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'Imagine A World If...' The National Lottery reveals shocking climate change images of iconic landmarks

5th November 2021

  • Fashion model and environmentalist, Daisy Lowe features in powerful altered images to encourage public to act now in the fight against climate change
  • National Lottery funded Shakespeare’s Globe, Giant’s Causeway, The Falkirk Wheel and the Wales Millennium Centre shockingly re-imagined
  • Thought-provoking images come as National Lottery research finds that 73% of adults admit they are not doing enough to help save the planet
  • £2.2billion has been invested by The National Lottery over the last decade to support environmental good causes
©Getty Images - 'Imagine A World If...' a woman (Daisy Lowe) with a dress surronded by litter at Giant's Caseway.
©Getty Images - Daisy Lowe at Giant's Causeway (Northern Ireland) Before

The National Lottery has today released a series of powerful images highlighting what some of the UK’s most cherished landmarks and venues could look like if we don’t start taking action against serious environmental issues and taking better care of our planet.

To mark the UN Climate Change Conference (COP26) in Glasgow, British model and environmentalist, Daisy Lowe, has teamed up with The National Lottery to visually highlight the scale of some of the environmental and climate change challenges we face in the UK and encourage us all to take action. Daisy also brings a message of hope by showcasing some of the amazing projects funded by The National Lottery good causes which are striving to make our communities greener.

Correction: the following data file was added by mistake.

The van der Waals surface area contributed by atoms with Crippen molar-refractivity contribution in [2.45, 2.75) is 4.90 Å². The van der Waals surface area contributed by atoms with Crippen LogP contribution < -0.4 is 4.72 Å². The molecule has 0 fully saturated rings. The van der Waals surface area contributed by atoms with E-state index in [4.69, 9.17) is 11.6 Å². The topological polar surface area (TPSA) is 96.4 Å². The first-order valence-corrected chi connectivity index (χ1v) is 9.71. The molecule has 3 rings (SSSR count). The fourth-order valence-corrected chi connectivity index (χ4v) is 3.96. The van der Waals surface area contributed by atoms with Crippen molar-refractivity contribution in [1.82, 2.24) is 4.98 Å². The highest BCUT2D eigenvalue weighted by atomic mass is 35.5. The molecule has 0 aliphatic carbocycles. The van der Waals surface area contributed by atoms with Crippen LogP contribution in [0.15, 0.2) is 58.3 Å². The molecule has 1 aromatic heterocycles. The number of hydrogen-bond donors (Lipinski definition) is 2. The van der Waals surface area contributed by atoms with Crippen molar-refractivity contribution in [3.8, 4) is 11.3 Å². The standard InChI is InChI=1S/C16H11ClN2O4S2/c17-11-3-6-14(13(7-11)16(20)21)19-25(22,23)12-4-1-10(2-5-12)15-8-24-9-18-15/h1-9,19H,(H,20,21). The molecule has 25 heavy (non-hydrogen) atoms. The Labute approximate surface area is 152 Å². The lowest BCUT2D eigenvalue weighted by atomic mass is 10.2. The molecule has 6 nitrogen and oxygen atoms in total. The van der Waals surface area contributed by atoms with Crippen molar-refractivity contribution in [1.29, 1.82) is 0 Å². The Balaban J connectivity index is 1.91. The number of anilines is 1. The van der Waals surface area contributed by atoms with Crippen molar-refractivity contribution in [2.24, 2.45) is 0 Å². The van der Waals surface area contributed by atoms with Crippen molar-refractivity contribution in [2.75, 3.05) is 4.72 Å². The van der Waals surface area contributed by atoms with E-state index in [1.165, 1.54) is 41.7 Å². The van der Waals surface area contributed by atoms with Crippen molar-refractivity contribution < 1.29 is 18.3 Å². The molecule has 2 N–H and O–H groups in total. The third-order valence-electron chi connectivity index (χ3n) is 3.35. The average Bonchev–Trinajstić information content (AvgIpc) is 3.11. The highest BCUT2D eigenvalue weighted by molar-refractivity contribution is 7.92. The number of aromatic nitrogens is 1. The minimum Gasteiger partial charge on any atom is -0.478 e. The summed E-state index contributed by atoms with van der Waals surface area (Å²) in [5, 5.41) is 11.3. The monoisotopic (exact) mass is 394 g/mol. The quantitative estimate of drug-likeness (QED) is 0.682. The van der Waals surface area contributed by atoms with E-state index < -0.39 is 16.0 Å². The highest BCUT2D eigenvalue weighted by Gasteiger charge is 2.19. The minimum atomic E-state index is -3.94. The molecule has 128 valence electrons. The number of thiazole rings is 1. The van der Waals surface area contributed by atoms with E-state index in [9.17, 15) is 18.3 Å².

©Getty Images - 'Imagine A World If...' a woman (Daisy Lowe) with a dress surronded by litter at Giant's Caseway.
©Getty Images - Daisy Lowe at Giant's Causeway (Northern Ireland) After

Daisy features in a series of striking before and manipulated after images at iconic National Lottery funded venues and landmarks, to showcase the potential impact on the environment, should we continue down the path we are on without making some real changes.

  • Shakespeare’s Globe, London: mountains of plastic waste illustrate that less than 10% of everyday plastic gets recycled in the UK.[1]
  • The Giant’s Causeway, County Antrim, Northern Ireland: engulfed in litter to illustrate the alarming amount of marine litter found on UK beaches[2].
  • The Falkirk Wheel Central Scotland: clouds of thick smog illustrate the issue of air pollution and how this is the biggest environmental threat to health in the UK.[3]
  • Wales Millennium Center, Cardiff reimagined as if sea levels were to rise beyond 1.5 degrees with the exterior building submerged in water.
©Getty Images - 'Imagine A World If...' a woman (Daisy Lowe) at Shakespeare's Globe theater in London.
©Getty Images - Daisy Lowe at Shakespeare's Globe (London) Before

The images mark the findings of new research from The National Lottery Community Fund announced today which reveal what the UK is most concerned about when it comes to addressing climate change.

When asked what they would do to address climate change if they were a global leader, UK adults are most likely to say they’d reduce single use plastics (61%)[1], followed by supporting the circular economy (50%). Just over a quarter say they would reduce the number of flights people can take per year (28%) and the sale of non-electric cars (27%).